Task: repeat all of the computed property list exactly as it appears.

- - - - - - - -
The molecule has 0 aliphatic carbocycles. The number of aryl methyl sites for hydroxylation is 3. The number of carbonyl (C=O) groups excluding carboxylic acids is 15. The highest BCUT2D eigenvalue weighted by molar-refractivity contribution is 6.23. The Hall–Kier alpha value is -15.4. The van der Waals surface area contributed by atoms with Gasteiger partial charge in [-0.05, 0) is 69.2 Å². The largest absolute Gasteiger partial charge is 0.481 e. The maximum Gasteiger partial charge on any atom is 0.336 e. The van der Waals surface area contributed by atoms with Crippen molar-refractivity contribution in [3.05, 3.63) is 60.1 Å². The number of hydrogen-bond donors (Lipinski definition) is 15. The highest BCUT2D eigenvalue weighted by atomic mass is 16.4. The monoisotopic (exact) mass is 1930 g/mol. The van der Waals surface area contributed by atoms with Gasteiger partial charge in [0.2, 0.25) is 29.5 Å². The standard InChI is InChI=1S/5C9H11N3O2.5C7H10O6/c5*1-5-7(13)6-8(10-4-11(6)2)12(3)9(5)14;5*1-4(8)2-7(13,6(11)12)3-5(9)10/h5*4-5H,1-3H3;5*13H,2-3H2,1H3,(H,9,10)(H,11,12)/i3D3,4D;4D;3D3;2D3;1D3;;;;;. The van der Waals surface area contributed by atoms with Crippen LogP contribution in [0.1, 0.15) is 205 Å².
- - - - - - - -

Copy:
The molecule has 0 aliphatic carbocycles. The number of aryl methyl sites for hydroxylation is 3. The number of carbonyl (C=O) groups excluding carboxylic acids is 15. The highest BCUT2D eigenvalue weighted by molar-refractivity contribution is 6.23. The Hall–Kier alpha value is -15.4. The van der Waals surface area contributed by atoms with Gasteiger partial charge in [-0.05, 0) is 69.2 Å². The largest absolute Gasteiger partial charge is 0.481 e. The maximum Gasteiger partial charge on any atom is 0.336 e. The van der Waals surface area contributed by atoms with Crippen molar-refractivity contribution in [3.05, 3.63) is 60.1 Å². The number of hydrogen-bond donors (Lipinski definition) is 15. The highest BCUT2D eigenvalue weighted by atomic mass is 16.4. The monoisotopic (exact) mass is 1930 g/mol. The van der Waals surface area contributed by atoms with Gasteiger partial charge in [0.2, 0.25) is 29.5 Å². The standard InChI is InChI=1S/5C9H11N3O2.5C7H10O6/c5*1-5-7(13)6-8(10-4-11(6)2)12(3)9(5)14;5*1-4(8)2-7(13,6(11)12)3-5(9)10/h5*4-5H,1-3H3;5*13H,2-3H2,1H3,(H,9,10)(H,11,12)/i3D3,4D;4D;3D3;2D3;1D3;;;;;. The van der Waals surface area contributed by atoms with Crippen LogP contribution in [0.1, 0.15) is 205 Å².